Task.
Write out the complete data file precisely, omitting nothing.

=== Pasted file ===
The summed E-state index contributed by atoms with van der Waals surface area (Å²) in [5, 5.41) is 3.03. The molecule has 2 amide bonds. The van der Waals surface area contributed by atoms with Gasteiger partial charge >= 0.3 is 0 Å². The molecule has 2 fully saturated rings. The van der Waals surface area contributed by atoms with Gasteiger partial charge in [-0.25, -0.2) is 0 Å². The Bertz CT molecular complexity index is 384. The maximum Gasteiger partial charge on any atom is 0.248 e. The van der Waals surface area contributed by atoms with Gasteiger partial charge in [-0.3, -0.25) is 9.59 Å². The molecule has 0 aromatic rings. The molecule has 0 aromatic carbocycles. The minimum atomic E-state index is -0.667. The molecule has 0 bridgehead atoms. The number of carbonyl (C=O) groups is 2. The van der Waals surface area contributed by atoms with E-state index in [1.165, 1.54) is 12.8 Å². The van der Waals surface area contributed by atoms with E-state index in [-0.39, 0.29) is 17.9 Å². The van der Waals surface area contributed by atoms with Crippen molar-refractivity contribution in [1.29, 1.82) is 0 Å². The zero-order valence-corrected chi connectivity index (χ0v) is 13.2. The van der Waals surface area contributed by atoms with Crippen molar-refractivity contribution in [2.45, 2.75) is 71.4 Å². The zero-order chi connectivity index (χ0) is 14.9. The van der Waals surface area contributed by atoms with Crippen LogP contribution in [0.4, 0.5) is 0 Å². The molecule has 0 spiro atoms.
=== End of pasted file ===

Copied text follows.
The summed E-state index contributed by atoms with van der Waals surface area (Å²) in [5, 5.41) is 3.03. The molecule has 2 amide bonds. The van der Waals surface area contributed by atoms with Gasteiger partial charge >= 0.3 is 0 Å². The molecule has 2 fully saturated rings. The van der Waals surface area contributed by atoms with Gasteiger partial charge in [-0.25, -0.2) is 0 Å². The Bertz CT molecular complexity index is 384. The maximum Gasteiger partial charge on any atom is 0.248 e. The van der Waals surface area contributed by atoms with Gasteiger partial charge in [-0.3, -0.25) is 9.59 Å². The molecule has 0 aromatic rings. The molecule has 0 aromatic carbocycles. The minimum atomic E-state index is -0.667. The molecule has 0 bridgehead atoms. The number of carbonyl (C=O) groups is 2. The van der Waals surface area contributed by atoms with E-state index in [1.165, 1.54) is 12.8 Å². The van der Waals surface area contributed by atoms with E-state index in [-0.39, 0.29) is 17.9 Å². The van der Waals surface area contributed by atoms with Crippen molar-refractivity contribution in [1.29, 1.82) is 0 Å². The zero-order valence-corrected chi connectivity index (χ0v) is 13.2. The van der Waals surface area contributed by atoms with Crippen molar-refractivity contribution in [2.45, 2.75) is 71.4 Å². The zero-order chi connectivity index (χ0) is 14.9. The van der Waals surface area contributed by atoms with Crippen LogP contribution in [0.4, 0.5) is 0 Å². The molecule has 0 spiro atoms.